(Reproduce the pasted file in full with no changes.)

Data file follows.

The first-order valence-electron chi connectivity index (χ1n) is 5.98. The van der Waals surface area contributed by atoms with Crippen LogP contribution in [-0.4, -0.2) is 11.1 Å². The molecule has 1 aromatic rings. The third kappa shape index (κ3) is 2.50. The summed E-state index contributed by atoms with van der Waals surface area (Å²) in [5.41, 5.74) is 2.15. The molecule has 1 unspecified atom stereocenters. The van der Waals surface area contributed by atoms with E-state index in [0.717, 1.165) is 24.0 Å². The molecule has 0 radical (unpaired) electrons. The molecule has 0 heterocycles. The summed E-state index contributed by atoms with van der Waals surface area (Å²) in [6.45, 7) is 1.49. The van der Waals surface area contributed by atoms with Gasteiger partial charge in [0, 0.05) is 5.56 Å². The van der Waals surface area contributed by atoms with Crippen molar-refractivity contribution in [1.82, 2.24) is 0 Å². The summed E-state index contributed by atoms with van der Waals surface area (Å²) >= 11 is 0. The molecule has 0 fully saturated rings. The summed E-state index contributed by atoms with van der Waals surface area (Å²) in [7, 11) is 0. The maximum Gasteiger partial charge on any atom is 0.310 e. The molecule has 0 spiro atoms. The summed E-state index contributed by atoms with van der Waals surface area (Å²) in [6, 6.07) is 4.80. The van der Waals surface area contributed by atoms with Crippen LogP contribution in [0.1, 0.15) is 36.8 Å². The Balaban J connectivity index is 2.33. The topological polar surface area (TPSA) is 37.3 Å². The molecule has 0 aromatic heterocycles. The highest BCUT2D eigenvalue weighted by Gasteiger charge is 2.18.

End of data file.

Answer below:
The first-order valence-electron chi connectivity index (χ1n) is 5.98. The van der Waals surface area contributed by atoms with Crippen LogP contribution in [-0.4, -0.2) is 11.1 Å². The molecule has 1 aromatic rings. The third kappa shape index (κ3) is 2.50. The summed E-state index contributed by atoms with van der Waals surface area (Å²) in [5.41, 5.74) is 2.15. The molecule has 1 unspecified atom stereocenters. The van der Waals surface area contributed by atoms with E-state index in [0.717, 1.165) is 24.0 Å². The molecule has 0 radical (unpaired) electrons. The molecule has 0 heterocycles. The summed E-state index contributed by atoms with van der Waals surface area (Å²) in [6.45, 7) is 1.49. The van der Waals surface area contributed by atoms with Gasteiger partial charge in [0, 0.05) is 5.56 Å². The van der Waals surface area contributed by atoms with Crippen molar-refractivity contribution in [1.82, 2.24) is 0 Å². The summed E-state index contributed by atoms with van der Waals surface area (Å²) >= 11 is 0. The molecule has 0 fully saturated rings. The summed E-state index contributed by atoms with van der Waals surface area (Å²) in [7, 11) is 0. The maximum Gasteiger partial charge on any atom is 0.310 e. The molecule has 0 spiro atoms. The summed E-state index contributed by atoms with van der Waals surface area (Å²) in [6, 6.07) is 4.80. The van der Waals surface area contributed by atoms with Crippen LogP contribution in [0.1, 0.15) is 36.8 Å². The Balaban J connectivity index is 2.33. The topological polar surface area (TPSA) is 37.3 Å². The molecule has 0 aromatic heterocycles. The highest BCUT2D eigenvalue weighted by Gasteiger charge is 2.18.